a. “Authors are dead and readers can create meaning via acts of interpretation”
b. If critic is to interpret work for present must address not its former incarnation but its contemporary one and this has been shaped over time through critical receptions and other social changes
c. E.g., question 5.7: Mona Lisa means something different today than it did in Leonardo’s time? Content of the work has changed?
d. Davies objection (rejects meaning constructivism)
i. Interpretations (like descriptions or pointing at things) don’t alter what they interpret
ii. The artwork and its meaning are not changed by interpretation
(1) Davies has argued that artworks don’t change identify over time, but fixed by context of their creation
iii. A new interpretation (like a performance of a musical artwork) can be creative, but they create a new interpretation, they do not make the original work become a new artwork
iv. What changes is the artwork’s significance (=what we make of its meaning given our values and concerns)
v. Difference between work’s significance and its meaning
(1) Significance: How we think about a work and relate the work to values and ideas that lie beyond it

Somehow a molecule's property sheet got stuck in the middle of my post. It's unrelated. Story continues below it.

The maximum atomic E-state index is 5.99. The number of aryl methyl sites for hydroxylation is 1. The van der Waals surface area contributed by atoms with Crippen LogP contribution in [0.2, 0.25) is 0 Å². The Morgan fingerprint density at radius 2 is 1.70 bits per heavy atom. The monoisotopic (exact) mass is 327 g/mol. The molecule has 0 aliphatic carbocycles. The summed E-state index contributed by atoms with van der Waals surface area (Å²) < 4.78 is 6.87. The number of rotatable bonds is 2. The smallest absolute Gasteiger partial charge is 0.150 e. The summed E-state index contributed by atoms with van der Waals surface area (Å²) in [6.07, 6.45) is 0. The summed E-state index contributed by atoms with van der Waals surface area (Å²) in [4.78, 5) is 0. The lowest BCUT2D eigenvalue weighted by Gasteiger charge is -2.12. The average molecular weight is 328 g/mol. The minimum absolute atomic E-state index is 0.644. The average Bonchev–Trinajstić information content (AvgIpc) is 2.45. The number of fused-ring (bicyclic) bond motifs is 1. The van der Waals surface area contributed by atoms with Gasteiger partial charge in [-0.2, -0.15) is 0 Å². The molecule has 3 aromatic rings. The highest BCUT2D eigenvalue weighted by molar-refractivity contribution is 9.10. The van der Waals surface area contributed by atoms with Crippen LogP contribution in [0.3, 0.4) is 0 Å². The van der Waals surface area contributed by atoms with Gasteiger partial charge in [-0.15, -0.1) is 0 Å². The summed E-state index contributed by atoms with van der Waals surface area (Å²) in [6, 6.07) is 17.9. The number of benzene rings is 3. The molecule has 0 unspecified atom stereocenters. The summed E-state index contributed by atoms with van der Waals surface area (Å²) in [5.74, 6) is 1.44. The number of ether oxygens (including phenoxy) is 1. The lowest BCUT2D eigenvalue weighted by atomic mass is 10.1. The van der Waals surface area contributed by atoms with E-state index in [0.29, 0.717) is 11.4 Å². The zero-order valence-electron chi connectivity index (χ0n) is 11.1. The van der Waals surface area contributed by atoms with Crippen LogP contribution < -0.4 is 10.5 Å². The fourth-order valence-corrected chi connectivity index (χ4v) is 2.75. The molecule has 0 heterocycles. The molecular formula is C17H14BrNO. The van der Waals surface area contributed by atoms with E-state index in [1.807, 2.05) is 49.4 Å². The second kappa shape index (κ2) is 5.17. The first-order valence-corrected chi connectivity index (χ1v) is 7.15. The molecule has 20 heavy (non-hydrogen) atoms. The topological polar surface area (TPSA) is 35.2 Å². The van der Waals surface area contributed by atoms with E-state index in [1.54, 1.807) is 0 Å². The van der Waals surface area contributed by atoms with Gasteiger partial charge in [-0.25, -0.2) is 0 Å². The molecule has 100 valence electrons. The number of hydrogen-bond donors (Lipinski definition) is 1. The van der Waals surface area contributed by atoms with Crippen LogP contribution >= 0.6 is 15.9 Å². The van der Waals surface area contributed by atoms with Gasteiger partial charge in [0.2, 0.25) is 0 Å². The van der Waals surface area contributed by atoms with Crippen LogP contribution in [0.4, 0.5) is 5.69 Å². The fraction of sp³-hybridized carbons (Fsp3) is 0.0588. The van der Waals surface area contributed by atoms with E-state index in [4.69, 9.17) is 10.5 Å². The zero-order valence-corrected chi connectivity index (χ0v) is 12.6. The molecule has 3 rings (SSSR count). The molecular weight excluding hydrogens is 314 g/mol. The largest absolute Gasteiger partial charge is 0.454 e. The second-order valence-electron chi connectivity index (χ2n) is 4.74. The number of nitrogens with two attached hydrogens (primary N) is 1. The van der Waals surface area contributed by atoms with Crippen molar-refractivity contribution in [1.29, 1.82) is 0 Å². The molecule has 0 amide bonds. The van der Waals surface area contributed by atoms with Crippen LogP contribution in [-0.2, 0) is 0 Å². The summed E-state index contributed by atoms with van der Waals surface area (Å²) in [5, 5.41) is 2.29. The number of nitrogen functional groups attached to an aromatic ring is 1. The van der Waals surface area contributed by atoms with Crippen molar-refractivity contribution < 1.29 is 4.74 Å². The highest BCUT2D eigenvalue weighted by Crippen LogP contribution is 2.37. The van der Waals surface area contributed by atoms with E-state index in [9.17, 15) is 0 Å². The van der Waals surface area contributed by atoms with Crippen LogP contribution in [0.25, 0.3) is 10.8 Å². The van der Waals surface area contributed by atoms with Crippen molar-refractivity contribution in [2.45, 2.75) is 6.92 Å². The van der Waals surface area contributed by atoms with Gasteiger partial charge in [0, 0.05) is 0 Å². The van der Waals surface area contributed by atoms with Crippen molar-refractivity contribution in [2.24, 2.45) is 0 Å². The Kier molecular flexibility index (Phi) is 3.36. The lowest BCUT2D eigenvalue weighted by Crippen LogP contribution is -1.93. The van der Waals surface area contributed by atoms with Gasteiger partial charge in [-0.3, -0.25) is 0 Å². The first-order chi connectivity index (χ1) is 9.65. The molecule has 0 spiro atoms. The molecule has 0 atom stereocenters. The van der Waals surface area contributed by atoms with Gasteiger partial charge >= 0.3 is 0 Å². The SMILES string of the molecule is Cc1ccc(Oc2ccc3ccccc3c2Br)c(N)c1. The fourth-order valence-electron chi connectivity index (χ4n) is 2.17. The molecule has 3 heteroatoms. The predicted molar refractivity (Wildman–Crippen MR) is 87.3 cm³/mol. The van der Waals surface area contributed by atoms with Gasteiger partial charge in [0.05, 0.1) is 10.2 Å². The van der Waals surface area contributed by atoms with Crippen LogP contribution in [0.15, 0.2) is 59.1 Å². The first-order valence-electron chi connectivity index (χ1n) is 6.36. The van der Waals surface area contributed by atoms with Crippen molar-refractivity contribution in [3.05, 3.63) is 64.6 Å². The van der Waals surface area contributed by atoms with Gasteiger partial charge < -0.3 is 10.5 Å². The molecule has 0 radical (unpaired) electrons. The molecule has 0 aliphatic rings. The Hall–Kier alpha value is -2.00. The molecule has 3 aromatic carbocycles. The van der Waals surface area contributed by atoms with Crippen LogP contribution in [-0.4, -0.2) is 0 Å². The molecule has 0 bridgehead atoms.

(2) Meaning: something a work possesses in virtue of its semantic, symbolic, or other properties
(3) Significance is what we make of meaning when we consider that meaning in light of things that matter to us
24. An interpretation that fails fit with the work’s content and identity, is not an interpretation of that work.
25. Distinguish between two roles artists intention can play
a. In fixing the content and identity and type/category of art
b. In fixing its meaning.
c. Intentionalism is about the second
26. Actual motives of critics for interpretation
a. Move away from artist’s work and consider possible meanings (What the work could have been about...)
b. Taking up the text and using if for one’s own purposes
c. What artist meant or what could have been meant
d. Or max works value and the appreciative rewards we get
e. How it could be understood irrespective of how reflects work’s merit
f. Drawing lessons from life from it
g. Situating work with respect to theories (Marx/Freud) or social movements